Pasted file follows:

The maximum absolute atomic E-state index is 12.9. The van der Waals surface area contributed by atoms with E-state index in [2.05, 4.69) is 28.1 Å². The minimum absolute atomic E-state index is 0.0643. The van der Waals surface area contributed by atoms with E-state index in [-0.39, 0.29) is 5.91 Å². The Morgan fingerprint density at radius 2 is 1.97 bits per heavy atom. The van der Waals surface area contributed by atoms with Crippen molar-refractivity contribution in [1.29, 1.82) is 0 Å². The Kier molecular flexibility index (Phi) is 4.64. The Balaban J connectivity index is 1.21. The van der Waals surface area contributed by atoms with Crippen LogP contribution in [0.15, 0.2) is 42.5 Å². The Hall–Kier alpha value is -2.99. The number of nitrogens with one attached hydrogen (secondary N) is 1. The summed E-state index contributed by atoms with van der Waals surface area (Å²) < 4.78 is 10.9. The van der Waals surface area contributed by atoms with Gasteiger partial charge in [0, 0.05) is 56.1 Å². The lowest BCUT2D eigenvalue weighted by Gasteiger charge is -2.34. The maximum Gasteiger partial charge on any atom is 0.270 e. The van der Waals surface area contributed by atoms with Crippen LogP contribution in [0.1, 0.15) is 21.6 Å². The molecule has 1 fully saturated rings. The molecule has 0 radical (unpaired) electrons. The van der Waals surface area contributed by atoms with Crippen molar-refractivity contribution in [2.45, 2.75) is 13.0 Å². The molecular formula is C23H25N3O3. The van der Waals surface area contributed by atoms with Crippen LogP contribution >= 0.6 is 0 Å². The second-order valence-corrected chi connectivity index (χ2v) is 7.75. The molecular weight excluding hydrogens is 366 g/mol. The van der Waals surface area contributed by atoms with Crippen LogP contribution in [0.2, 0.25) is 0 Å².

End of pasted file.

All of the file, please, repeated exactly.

The maximum absolute atomic E-state index is 12.9. The van der Waals surface area contributed by atoms with E-state index in [2.05, 4.69) is 28.1 Å². The minimum absolute atomic E-state index is 0.0643. The van der Waals surface area contributed by atoms with E-state index in [-0.39, 0.29) is 5.91 Å². The Morgan fingerprint density at radius 2 is 1.97 bits per heavy atom. The van der Waals surface area contributed by atoms with Crippen molar-refractivity contribution in [1.29, 1.82) is 0 Å². The Kier molecular flexibility index (Phi) is 4.64. The Balaban J connectivity index is 1.21. The van der Waals surface area contributed by atoms with Crippen LogP contribution in [0.15, 0.2) is 42.5 Å². The Hall–Kier alpha value is -2.99. The number of nitrogens with one attached hydrogen (secondary N) is 1. The summed E-state index contributed by atoms with van der Waals surface area (Å²) < 4.78 is 10.9. The van der Waals surface area contributed by atoms with Gasteiger partial charge in [0, 0.05) is 56.1 Å². The lowest BCUT2D eigenvalue weighted by Gasteiger charge is -2.34. The maximum Gasteiger partial charge on any atom is 0.270 e. The van der Waals surface area contributed by atoms with Crippen LogP contribution in [0.1, 0.15) is 21.6 Å². The molecule has 1 fully saturated rings. The molecule has 0 radical (unpaired) electrons. The van der Waals surface area contributed by atoms with Crippen molar-refractivity contribution in [2.45, 2.75) is 13.0 Å². The molecular formula is C23H25N3O3. The van der Waals surface area contributed by atoms with Crippen LogP contribution >= 0.6 is 0 Å². The second-order valence-corrected chi connectivity index (χ2v) is 7.75. The molecular weight excluding hydrogens is 366 g/mol. The van der Waals surface area contributed by atoms with Crippen LogP contribution in [0.2, 0.25) is 0 Å².